Jen Shyu

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Performing world premiere of Song of Silver Geese at Roulette. March 2016

Born from Taiwanese and East Timorese immigrant parents, 2016 Doris Duke Artist[1] Jen Shyu (Chinese name: 徐秋雁) is an experimental jazz vocalist, composer, multi-instrumentalist, dancer, producer, 2014 Doris Duke Impact Award recipient,[2] and Fulbright scholar.

Born from Taiwanese and East Timorese immigrant parents, Jen Shyu became known mostly for her virtuosic singing with saxophonist and 2014 MacArthur Genius Fellow Steve Coleman since 2003. She has also collaborated with innovators Anthony Braxton, Mark Dresser, Bobby Previte, Chris Potter, Michael Formanek, and David Binney to name a few, she has performed her own music around the world in such venues as Carnegie Hall, Lincoln Center, Brooklyn Academy of Music, Metropolitan Museum of Art, Rubin Museum of Art, Ringling International Arts Festival, Asia Society, Roulette, Blue Note Jazz Club, Bimhuis, Salihara Theater, National Gugak Center, and National Theater of Korea and festivals around the world.

A Stanford University graduate in opera with classical violin and ballet training, Jen had already won many piano competitions and played the Tchaikovsky Piano Concerto No. 1 in Bb Minor, 3rd Movement, with the Peoria Symphony Orchestra by the age of 13. She has also studied traditional music and dance in Cuba, Taiwan, Brazil, China, South Korea, East Timor, and Indonesia, extensive research which in 2014 culminated into Solo Rites: Seven Breaths, directed by renowned Indonesian filmmaker Garin Nugroho. Shyu has won commissions and support from the Doris Duke Performing Artist Awards (2016 Doris Duke Artist Award and 2014 Doris Duke Impact Award), MAP Fund, Jerome Foundation, Chamber Music America’s New Jazz Works, New Music USA, Jazz Gallery, and Roulette, as well as fellowships from Asian Cultural Council, Korean Ministry of Foreign Affairs, and Korean Ministry of Culture, Sports and Tourism.

Jen has produced six albums as a leader, including Synastry (Pi 2011) with co-bandleader and bassist Mark Dresser, which made her the first female artist and vocalist as bandleader on Pi Recordings; and most recently the critically acclaimed album Sounds and Cries of the World (Pi 2015), which landed on many "Top 10 Best Albums of 2015" lists, including the New York Times[3] and The Nation.[4] It features her band Jade Tongue, currently composed of trumpeter Ambrose Akinmusire, violist Mat Maneri, bassist Thomas Morgan, and drummer Dan Weiss. Ben Ratliff of the New York Times calls it her "latest and best album" as well as calling her concerts "the most arresting performances I’ve seen over the past five years. It’s not just the meticulous preparation of the work and the range of its reference, but its flexibility: She seems open, instinctual, almost fearless."[5] Larry Blumenfeld writes in the Wall Street Journal, "Her voice, a wonder of technical control and unrestrained emotion, tells a story dotted with well-researched facts and wild poetic allusions. She claims both as her truths."[6]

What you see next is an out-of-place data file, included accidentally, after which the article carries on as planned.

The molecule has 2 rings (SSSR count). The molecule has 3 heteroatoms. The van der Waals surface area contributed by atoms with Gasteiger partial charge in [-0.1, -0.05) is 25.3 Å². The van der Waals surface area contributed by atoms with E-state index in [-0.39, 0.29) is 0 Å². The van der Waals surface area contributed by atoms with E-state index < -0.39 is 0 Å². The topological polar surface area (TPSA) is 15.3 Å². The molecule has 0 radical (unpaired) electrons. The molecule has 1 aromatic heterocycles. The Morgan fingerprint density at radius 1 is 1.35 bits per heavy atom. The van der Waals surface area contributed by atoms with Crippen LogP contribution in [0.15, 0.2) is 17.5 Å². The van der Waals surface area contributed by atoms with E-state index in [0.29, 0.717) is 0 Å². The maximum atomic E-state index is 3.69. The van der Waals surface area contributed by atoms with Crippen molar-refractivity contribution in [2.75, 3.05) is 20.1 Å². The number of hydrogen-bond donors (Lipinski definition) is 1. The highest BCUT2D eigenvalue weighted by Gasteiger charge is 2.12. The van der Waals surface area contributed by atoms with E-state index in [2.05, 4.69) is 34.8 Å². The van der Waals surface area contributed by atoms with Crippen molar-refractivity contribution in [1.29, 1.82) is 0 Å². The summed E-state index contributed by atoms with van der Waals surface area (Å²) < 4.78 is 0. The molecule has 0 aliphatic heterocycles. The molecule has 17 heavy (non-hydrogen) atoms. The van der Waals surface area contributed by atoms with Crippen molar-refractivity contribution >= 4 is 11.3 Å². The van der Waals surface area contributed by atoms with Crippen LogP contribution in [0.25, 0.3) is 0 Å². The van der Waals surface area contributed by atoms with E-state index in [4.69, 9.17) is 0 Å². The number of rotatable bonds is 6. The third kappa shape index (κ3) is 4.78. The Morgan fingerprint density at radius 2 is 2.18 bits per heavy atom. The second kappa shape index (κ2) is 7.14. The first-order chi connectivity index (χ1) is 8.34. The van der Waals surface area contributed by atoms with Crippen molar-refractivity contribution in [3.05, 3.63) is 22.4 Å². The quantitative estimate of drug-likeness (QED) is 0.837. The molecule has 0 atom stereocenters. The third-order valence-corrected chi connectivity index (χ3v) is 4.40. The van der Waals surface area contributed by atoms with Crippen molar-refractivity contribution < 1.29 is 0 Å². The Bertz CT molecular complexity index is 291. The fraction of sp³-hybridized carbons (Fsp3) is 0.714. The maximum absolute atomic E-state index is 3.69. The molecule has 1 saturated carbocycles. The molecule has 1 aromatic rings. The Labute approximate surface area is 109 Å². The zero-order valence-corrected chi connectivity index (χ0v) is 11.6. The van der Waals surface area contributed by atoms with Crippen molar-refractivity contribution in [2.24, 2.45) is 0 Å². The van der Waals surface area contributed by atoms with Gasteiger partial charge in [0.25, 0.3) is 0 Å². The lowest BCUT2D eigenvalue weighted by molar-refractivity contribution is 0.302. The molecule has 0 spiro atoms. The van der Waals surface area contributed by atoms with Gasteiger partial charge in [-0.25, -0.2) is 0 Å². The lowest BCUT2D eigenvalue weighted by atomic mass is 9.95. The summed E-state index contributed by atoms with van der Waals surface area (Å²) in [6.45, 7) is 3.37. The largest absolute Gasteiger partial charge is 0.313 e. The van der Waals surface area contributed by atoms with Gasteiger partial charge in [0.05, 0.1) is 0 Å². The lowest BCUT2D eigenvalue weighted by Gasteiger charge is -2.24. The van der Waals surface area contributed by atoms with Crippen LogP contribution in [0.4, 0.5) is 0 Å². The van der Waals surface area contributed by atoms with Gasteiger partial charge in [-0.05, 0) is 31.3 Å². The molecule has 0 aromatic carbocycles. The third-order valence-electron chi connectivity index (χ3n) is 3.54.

Jen is currently based in New York City, touring with Jade Tongue and performing Solo Rites: Seven Breaths in the US and abroad. In March 2016, she premiered Song of Silver Geese, a multilingual, ritual music drama composed for her band Jade Tongue, dancer Satoshi Haga, and Mivos Quartet at Roulette. She is currently working on this and her next solo work, which will result in a United States 50-state "Songs of the World Now (SOWN)" tour in collaboration again with director Garin Nugroho.

Awards[edit]

  • 2016 Doris Duke Artist Award [7]
  • 2014 Doris Duke Impact Award[8]
  • Fulbright scholar
  • MacDowell Fellowship[9]
  • 2007 BRIO award[10]
  • 2009 BRIO award[11]
  • 2011 BRIO award[12]

Commissions[edit]

Fellowships[edit]

References[edit]

  1. ^ http://ddpaa.org/artists/
  2. ^ "Doris Duke Performing Artist Awards". ddpaa.org. Retrieved 2016-04-29. 
  3. ^ https://www.nytimes.com/2015/12/13/arts/music/best-albums-of-2015.html?_r=0
  4. ^ http://www.thenation.com/article/forget-what-youve-heard-these-were-the-ten-best-albums-of-2015/
  5. ^ https://www.nytimes.com/2015/09/17/arts/music/through-music-jen-shyu-explores-the-unknown-including-herself.html
  6. ^ https://www.wsj.com/articles/sounds-and-cries-of-the-world-by-jen-shyu-review-1445895558
  7. ^ http://ddpaa.org/artists/
  8. ^ http://ddpaa.org/artists/
  9. ^ "Index of MacDowell Fellows" http://www.macdowellcolony.org/artists-indexfellows.php (listed under "composers") retrieved on July 7, 2011
  10. ^ "Bronx Council on the Arts" http://www.bronxarts.org/awardee_all.asp?SelCategory=12:2007&selSubcategory2=2 retrieved July 7, 2011
  11. ^ "Bronx Council on the Arts" http://www.bronxarts.org/awardee_all.asp?SelCategory=14:2009&selSubcategory2=2 retrieved July 7, 2011
  12. ^ Adam Wisnieski "Bronx Recognizes its Own musicians, writers and artists," The Riverdale Press June 15, 2011 http://www.riverdalepress.com/stories/Bronx-Recognizes-its-Own-musicians-writers-and-artists,48753
  13. ^ http://mapfund.org/sps/swish.cgi?search_phrase.grant_year=2016&confirm=1&is_2016=1
  14. ^ http://www.jazzgallery.org/news.php?id=26
  15. ^ http://www.chamber-music.org/about/press-room/article/07-13-2015/chamber-music-america-announces-475000-grants-commissions
  16. ^ https://www.newmusicusa.org/all-projects?cat=jazz
  17. ^ "Our Grantees". www.asianculturalcouncil.org. Retrieved 2016-04-29.